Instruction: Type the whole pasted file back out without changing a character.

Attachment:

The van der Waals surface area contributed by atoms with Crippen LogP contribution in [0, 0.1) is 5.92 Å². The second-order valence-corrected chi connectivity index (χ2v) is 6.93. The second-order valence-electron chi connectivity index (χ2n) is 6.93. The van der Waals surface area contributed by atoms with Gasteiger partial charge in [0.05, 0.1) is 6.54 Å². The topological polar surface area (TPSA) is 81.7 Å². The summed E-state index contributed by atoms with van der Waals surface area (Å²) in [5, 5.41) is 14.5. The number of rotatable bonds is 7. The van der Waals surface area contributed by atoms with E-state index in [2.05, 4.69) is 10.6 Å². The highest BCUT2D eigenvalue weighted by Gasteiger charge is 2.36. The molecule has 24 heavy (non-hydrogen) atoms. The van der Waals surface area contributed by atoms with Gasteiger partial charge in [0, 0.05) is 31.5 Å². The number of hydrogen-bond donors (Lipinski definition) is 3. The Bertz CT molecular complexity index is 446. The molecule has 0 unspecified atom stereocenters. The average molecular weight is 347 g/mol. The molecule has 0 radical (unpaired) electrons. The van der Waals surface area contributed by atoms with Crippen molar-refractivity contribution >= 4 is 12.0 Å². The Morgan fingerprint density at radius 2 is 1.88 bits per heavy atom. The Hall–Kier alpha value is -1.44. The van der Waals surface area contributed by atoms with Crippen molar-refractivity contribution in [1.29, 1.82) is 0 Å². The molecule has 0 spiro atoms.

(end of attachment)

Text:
The van der Waals surface area contributed by atoms with Crippen LogP contribution in [0, 0.1) is 5.92 Å². The second-order valence-corrected chi connectivity index (χ2v) is 6.93. The second-order valence-electron chi connectivity index (χ2n) is 6.93. The van der Waals surface area contributed by atoms with Gasteiger partial charge in [0.05, 0.1) is 6.54 Å². The topological polar surface area (TPSA) is 81.7 Å². The summed E-state index contributed by atoms with van der Waals surface area (Å²) in [5, 5.41) is 14.5. The number of rotatable bonds is 7. The van der Waals surface area contributed by atoms with E-state index in [2.05, 4.69) is 10.6 Å². The highest BCUT2D eigenvalue weighted by Gasteiger charge is 2.36. The molecule has 24 heavy (non-hydrogen) atoms. The van der Waals surface area contributed by atoms with Gasteiger partial charge in [0, 0.05) is 31.5 Å². The number of hydrogen-bond donors (Lipinski definition) is 3. The Bertz CT molecular complexity index is 446. The molecule has 0 unspecified atom stereocenters. The average molecular weight is 347 g/mol. The molecule has 0 radical (unpaired) electrons. The van der Waals surface area contributed by atoms with Crippen molar-refractivity contribution >= 4 is 12.0 Å². The Morgan fingerprint density at radius 2 is 1.88 bits per heavy atom. The Hall–Kier alpha value is -1.44. The van der Waals surface area contributed by atoms with Crippen molar-refractivity contribution in [1.29, 1.82) is 0 Å². The molecule has 0 spiro atoms.